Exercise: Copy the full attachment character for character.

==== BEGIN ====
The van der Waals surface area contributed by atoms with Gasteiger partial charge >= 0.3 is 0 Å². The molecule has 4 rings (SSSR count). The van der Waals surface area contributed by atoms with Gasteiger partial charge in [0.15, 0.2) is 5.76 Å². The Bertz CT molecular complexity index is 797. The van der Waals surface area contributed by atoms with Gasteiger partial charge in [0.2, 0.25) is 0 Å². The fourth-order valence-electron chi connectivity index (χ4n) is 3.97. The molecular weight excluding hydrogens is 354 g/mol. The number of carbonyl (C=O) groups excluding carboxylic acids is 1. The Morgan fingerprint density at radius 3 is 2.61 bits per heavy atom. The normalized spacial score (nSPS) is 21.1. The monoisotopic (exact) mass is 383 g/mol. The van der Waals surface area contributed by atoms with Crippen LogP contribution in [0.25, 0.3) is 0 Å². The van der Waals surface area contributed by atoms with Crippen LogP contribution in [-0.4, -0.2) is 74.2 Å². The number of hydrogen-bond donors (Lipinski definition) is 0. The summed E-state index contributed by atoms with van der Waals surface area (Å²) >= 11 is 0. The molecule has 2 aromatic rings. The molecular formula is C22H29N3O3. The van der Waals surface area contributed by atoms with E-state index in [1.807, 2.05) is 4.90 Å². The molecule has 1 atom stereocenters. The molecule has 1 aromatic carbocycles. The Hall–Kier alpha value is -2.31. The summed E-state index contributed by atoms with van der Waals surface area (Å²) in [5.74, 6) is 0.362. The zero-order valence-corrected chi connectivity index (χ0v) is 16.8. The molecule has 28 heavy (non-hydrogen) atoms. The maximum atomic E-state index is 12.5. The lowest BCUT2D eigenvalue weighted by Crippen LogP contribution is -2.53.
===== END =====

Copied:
The van der Waals surface area contributed by atoms with Gasteiger partial charge >= 0.3 is 0 Å². The molecule has 4 rings (SSSR count). The van der Waals surface area contributed by atoms with Gasteiger partial charge in [0.15, 0.2) is 5.76 Å². The Bertz CT molecular complexity index is 797. The van der Waals surface area contributed by atoms with Gasteiger partial charge in [0.2, 0.25) is 0 Å². The fourth-order valence-electron chi connectivity index (χ4n) is 3.97. The molecular weight excluding hydrogens is 354 g/mol. The number of carbonyl (C=O) groups excluding carboxylic acids is 1. The Morgan fingerprint density at radius 3 is 2.61 bits per heavy atom. The normalized spacial score (nSPS) is 21.1. The monoisotopic (exact) mass is 383 g/mol. The van der Waals surface area contributed by atoms with Crippen LogP contribution in [0.25, 0.3) is 0 Å². The van der Waals surface area contributed by atoms with Crippen LogP contribution in [-0.4, -0.2) is 74.2 Å². The number of hydrogen-bond donors (Lipinski definition) is 0. The summed E-state index contributed by atoms with van der Waals surface area (Å²) >= 11 is 0. The molecule has 2 aromatic rings. The molecular formula is C22H29N3O3. The van der Waals surface area contributed by atoms with E-state index in [1.807, 2.05) is 4.90 Å². The molecule has 1 atom stereocenters. The molecule has 1 aromatic carbocycles. The Hall–Kier alpha value is -2.31. The summed E-state index contributed by atoms with van der Waals surface area (Å²) in [5.74, 6) is 0.362. The zero-order valence-corrected chi connectivity index (χ0v) is 16.8. The molecule has 28 heavy (non-hydrogen) atoms. The maximum atomic E-state index is 12.5. The lowest BCUT2D eigenvalue weighted by Crippen LogP contribution is -2.53.